You can try it in your browser with this example: https://agviegas.github.io/IFC.js/examples/01/
The main advantages of bringing everything to the client are:
The scalability of the solution. The non-dependence of connection with a remote service to process an IFC means that there could be thousands of users visualizing IFCs simultaneously with no processing cost, since each user would be the one putting the computational power to visualize his model.
The flexibility / ease of use of the library: allows developers who want to use this library to operate without having to mount an API with HTTP calls. A clear example of this flexibility is having been able to deploy the entire application on github pages, creating a basic IFC viewer compatible with any modern device.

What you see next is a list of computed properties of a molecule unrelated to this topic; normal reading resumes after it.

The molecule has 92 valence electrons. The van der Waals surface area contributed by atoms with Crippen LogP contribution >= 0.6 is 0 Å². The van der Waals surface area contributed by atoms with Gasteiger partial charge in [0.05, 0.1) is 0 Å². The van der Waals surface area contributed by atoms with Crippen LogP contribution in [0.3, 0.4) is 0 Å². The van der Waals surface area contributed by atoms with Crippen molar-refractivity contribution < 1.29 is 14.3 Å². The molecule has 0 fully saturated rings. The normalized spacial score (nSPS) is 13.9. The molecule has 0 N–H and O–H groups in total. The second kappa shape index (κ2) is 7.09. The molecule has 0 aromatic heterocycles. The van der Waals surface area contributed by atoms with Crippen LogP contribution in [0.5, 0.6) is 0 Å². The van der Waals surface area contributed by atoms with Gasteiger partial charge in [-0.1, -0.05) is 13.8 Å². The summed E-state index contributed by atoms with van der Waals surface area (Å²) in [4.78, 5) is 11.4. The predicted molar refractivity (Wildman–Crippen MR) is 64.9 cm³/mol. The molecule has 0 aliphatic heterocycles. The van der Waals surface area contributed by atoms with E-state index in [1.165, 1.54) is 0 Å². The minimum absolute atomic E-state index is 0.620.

There are also disadvantages to this architecture: smartphones have less power than computers or tablets and need more time to parse the IFC; however, in later versions it will be possible to save the processed scene, so that an IFC can be processed with any modern device and viewed with any other, drastically reducing loading times.